Falsane, Scotland, Apr 18, 2011 (CNA/EWTN News) - The U.K.’s most senior Catholic clergyman is calling upon the British Government to give up its “shameful” nuclear weapons program.
“Do the right thing and give it up,” Cardinal Keith P. O’Brien of St. Andrews & Edinburgh said at an April 16 demonstration outside the British Royal Navy’s nuclear base in Faslane, Scotland. He also quoted Pope Benedict XVI’s saying: “In a nuclear war there would be no victors, only victims.”
In 2006 the British government, under Prime Minister Tony Blair, committed itself to replacing its entire submarine-based nuclear weapons system. That policy is currently being continued by the new British government under Prime Minister David Cameron. The present system, code named Trident, is headquartered at the Faslane naval base on the west coast of Scotland. The replacement system will also be berthed there.
Cardinal O’Brien told demonstrators, “Here at the gates of Faslane, there is no better place to say that it is not courageous of Britain to have these dreadful weapons of mass destruction. It is shameful to have them.”
“Trident is fast becoming obsolete, and we have the chance now to do the right thing and give it up. We have the chance to be peacemakers, echoing the Easter desire of Jesus Christ for a lasting peace.”
“I've been speaking of the teaching of the Catholic Church on nuclear weapons for many years now, telling our message to whoever is willing to listen, and I'm very pleased to repeat that teaching again today. As you'll see, it's a consistent teaching, a central part of our pro-life stance that has human dignity at its very core,” Cardinal O’Brien said.
The cardinal also quoted Pope Benedict who, in 2006, said, “This point of view, that nuclear weapons have any place in a civilized society, is not only baneful but also completely fallacious. In a nuclear war there would be no victors, only victims. The truth of peace requires that all agree to change their course by clear and firm decisions, and strive for a progressive and concerted nuclear disarmament.”
While fully committed to replacing its nuclear weapons system, U.K. government is presently re-assessing the cost of the project estimated by them at $33 billion. Options include reducing the number of submarines from four to three or sharing costs with the French government.
Detroit, Mich., Apr 18, 2011 (CNA/EWTN News) - Updated April 18, 2011 at 6:05 p.m. MST. Adds exclusive comment from Archbishop Gomez.
Pope Benedict appointed Texas priest Jose Auturo Cepeda as an auxiliary bishop of Detroit. At the age of 41, he will become the youngest bishop in the U.S.
Bishop-elect Cepeda currently serves as the rector of Assumption Seminary in San Antonio and is the third in a recent round of newly appointed auxiliary bishops for the Archdiocese of Detroit.
Upon news of his appointment on April 18, the bishop-elect – who has never visited the city outside of its airport – expressed excitement over his upcoming move.
“I will learn much from the Church of Detroit,” he said on Monday. “God is the One who does all the work and gives us all the grace we need. All we need to do is say 'yes,' just like Mary. That's my attitude.”
Bishop-elect Cepeda will join Bishop-elects Monsignor Donald Hanchon and Michael Byrnes in being ordained bishops on May 5 at the Cathedral of the Most Blessed Sacrament.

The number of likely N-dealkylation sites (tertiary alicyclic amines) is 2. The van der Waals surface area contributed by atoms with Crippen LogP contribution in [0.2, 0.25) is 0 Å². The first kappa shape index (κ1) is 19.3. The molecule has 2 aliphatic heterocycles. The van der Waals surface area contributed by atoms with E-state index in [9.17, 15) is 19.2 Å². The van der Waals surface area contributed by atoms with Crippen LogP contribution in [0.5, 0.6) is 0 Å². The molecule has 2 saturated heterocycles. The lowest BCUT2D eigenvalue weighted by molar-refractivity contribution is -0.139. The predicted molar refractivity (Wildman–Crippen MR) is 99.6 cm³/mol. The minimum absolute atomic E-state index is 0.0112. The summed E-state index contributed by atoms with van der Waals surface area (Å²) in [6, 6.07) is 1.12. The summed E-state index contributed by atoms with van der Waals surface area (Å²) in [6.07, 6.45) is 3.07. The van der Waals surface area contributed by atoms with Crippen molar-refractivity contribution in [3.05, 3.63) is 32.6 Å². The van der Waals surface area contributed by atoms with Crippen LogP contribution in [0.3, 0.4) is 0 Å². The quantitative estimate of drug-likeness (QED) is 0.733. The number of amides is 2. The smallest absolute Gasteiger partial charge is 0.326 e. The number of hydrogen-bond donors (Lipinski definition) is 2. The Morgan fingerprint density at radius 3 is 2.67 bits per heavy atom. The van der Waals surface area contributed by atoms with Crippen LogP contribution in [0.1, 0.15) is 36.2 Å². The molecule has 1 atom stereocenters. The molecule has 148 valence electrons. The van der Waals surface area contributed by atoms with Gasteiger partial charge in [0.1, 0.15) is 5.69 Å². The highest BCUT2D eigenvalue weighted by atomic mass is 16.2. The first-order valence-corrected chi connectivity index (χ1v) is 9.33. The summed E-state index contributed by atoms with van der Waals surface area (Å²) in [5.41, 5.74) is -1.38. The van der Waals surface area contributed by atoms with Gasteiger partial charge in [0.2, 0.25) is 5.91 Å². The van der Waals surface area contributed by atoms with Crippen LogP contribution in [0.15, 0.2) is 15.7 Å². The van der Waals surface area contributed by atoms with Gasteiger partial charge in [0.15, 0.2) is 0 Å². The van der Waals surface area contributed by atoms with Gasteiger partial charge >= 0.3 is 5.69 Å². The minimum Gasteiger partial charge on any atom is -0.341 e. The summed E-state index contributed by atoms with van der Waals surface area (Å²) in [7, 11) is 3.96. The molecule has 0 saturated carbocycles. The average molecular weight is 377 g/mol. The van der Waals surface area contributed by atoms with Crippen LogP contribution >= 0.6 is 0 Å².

Archbishop Allen H. Vigneron welcomed the appointment and said that the new bishop-elect “comes to us with an apostolic mission to use all of his many gifts and talents for the service of the whole People of God in Southeast Michigan – with particular attention to that portion of our family which is Hispanic.”
“He is a true son of Our Lady of Guadalupe,” Archbishop Vigneron added. “I know she will help him to share his gifts with us, so that all of us – from so many diverse cultures – will share our gifts of grace with one another.”
Archbishop Jose Gomez, the former head of the San Antonio archdiocese who is now leading the Church in Los Angeles, told CNA, "The appointment of Fr. Cepeda gives me great joy."
He described the bishop-elect as "a close and valuable collaborator" in San Antonio in his roles as the Director of Vocations and rector of the seminary.
The Archdiocese of Detroit is receiving "a good priest and a shepherd full of zeal and energy," Archbishop Gomez added. "I am sure he will be missed in San Antonio, but as a bishop he will serve a larger flock."
"Fr. Cepeda can count on my fervent prayers for his new pastoral duties."
Born in San Luis Potosi, Mexico, Bishop-elect Cepeda came to the U.S. with his family at the age of 19, having already started his discernment for joining the priesthood. He was ordained a priest in 1996 at his home parish of St. Mary Magdalen in San Antonio.
After serving as associate pastor of San Antonio's San Fernando Cathedral for four years, he then attended St. Thomas Aquinas Pontifical University in Rome, where he earned a licentiate and a doctorate in sacred theology.
Since returning to San Antonio, he has taught at Assumption Seminary and was made rector in 2010. He has also served as vocations director for the archdiocese and his ministry also included hosting a bi-lingual talk show on Catholic Television of San Antonio.
Madrid, Spain, Apr 18, 2011 (CNA/Europa Press) - Several intruders broke into a Spanish church, destroying the tabernacle and crown on a statue of the Virgin Mary.
The break-in occurred at the parish of St. Mary Magdalen in the Spanish city of Ciempozuelos during the early morning hours of April 13. Europa Press reported that the church's pastor told police that $26 was stolen out of a donations box and that the crown on a statue of Mary was destroyed.